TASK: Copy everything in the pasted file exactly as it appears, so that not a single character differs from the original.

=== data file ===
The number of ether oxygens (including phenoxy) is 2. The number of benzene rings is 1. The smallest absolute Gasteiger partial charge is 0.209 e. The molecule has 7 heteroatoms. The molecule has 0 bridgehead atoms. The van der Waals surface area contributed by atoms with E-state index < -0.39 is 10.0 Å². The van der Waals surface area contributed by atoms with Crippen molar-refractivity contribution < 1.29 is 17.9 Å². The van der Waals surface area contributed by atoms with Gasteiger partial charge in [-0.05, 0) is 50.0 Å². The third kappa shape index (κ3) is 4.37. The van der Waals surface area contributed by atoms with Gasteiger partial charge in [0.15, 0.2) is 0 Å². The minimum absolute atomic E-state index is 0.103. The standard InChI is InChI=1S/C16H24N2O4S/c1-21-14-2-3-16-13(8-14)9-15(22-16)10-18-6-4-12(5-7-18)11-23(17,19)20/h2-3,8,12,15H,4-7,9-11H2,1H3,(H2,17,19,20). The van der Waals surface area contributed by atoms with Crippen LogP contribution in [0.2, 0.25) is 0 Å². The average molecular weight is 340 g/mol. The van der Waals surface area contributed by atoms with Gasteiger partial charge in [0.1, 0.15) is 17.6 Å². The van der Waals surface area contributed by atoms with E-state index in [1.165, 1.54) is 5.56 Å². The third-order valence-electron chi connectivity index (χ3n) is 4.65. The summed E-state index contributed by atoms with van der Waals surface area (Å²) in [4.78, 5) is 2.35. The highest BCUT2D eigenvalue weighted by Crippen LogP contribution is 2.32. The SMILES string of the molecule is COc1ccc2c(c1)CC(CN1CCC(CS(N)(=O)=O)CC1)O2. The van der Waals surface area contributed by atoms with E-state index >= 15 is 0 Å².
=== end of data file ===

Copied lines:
The number of ether oxygens (including phenoxy) is 2. The number of benzene rings is 1. The smallest absolute Gasteiger partial charge is 0.209 e. The molecule has 7 heteroatoms. The molecule has 0 bridgehead atoms. The van der Waals surface area contributed by atoms with E-state index < -0.39 is 10.0 Å². The van der Waals surface area contributed by atoms with Crippen molar-refractivity contribution < 1.29 is 17.9 Å². The van der Waals surface area contributed by atoms with Gasteiger partial charge in [-0.05, 0) is 50.0 Å². The third kappa shape index (κ3) is 4.37. The van der Waals surface area contributed by atoms with Gasteiger partial charge in [0.15, 0.2) is 0 Å². The minimum absolute atomic E-state index is 0.103. The standard InChI is InChI=1S/C16H24N2O4S/c1-21-14-2-3-16-13(8-14)9-15(22-16)10-18-6-4-12(5-7-18)11-23(17,19)20/h2-3,8,12,15H,4-7,9-11H2,1H3,(H2,17,19,20). The van der Waals surface area contributed by atoms with Crippen LogP contribution in [0.2, 0.25) is 0 Å². The average molecular weight is 340 g/mol. The van der Waals surface area contributed by atoms with Gasteiger partial charge in [0.1, 0.15) is 17.6 Å². The van der Waals surface area contributed by atoms with E-state index in [1.165, 1.54) is 5.56 Å². The third-order valence-electron chi connectivity index (χ3n) is 4.65. The summed E-state index contributed by atoms with van der Waals surface area (Å²) in [4.78, 5) is 2.35. The highest BCUT2D eigenvalue weighted by Crippen LogP contribution is 2.32. The SMILES string of the molecule is COc1ccc2c(c1)CC(CN1CCC(CS(N)(=O)=O)CC1)O2. The van der Waals surface area contributed by atoms with E-state index >= 15 is 0 Å².